“Space and time are a prison only for those who believe in them,” said Valmiki, “once you realise that, you can escape.” Feeling under threat of further scorn from Diotima, Pete decided to settle for this broad-brush explanation. The large crowd in the stands around the edge jeered as another competitor, a giant of a man failed to lift up from the ground an ornate archery bow. The would-be archer hunched his giant shoulders and trudged off sadly in defeat. A remarkably handsome, yet blue-skinned and slightly elfin young man was nearing the front of the competitors’ queue. His brother, stood behind, was encouraging him. “You must try, Rama,” he said in well-spoken Indian tones, “I hear that Princess Sita is uniquely beautiful and would make a fine bride.”
“Thank you for your encouragement Brother,” the other man replied, in similar tones, “but I would prefer to wait and find a bride that I truly love and that loves me also.” A bugle briefly sounded and Rama stepped forward towards the bow lying on the immaculately cut but scorched yellow grass. The crowd became silent in anticipation. Rama stood for a few seconds focusing, then crouched and strained every muscle of his lithe body, as he attempted to lift the bow.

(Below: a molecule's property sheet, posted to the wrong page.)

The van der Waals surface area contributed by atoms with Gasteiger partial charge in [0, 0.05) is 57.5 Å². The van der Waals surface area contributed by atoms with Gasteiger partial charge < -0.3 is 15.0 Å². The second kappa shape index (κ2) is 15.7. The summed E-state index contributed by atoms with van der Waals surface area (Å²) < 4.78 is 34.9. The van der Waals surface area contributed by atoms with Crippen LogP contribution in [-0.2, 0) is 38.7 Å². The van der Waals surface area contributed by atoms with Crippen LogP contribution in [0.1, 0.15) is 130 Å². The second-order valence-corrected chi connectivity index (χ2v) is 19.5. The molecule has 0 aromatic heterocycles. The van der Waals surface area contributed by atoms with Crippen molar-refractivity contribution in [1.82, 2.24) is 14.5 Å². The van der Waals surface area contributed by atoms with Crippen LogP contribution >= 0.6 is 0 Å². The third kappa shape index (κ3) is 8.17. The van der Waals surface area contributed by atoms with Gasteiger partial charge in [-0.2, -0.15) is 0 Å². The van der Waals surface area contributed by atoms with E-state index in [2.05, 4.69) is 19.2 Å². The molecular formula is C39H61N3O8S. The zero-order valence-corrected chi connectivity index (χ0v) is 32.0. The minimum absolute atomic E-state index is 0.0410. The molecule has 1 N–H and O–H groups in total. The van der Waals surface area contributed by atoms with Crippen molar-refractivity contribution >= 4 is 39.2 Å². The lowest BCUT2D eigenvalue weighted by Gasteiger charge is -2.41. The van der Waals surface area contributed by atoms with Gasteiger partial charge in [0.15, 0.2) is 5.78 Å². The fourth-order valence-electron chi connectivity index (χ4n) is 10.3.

“You see?” said Valmiki, “without manifestation, a form, even that of a god… is useless.”
“Oh… Pete! Do you not recognise a manifested god when you see one?”
“Please do not chastise the boy so, Diotima,” said Valmiki, “the blue man is Rama, one of the most important manifestations of the God Vishnu, the preserver.”
“He makes jams?”
“Reality needs maintenance? Even after being created by Brahma?”
“Bicycles, buildings, human bodies, everything in manifestation needs maintenance, as above, so below,” said Valmiki. Rama turned, calm in defeat and started to make his way back to the stands. But he gasped as a woman blocked his way. Her exquisite silk sari and heavy adornment with the most flawless jewels immediately appeared banal in Rama’s widened eyes when he saw her face. Her beauty was spectacular and yet honest at the same time, the young prince was temporarily mesmerised.
“Why don’t you try again?” the woman said politely.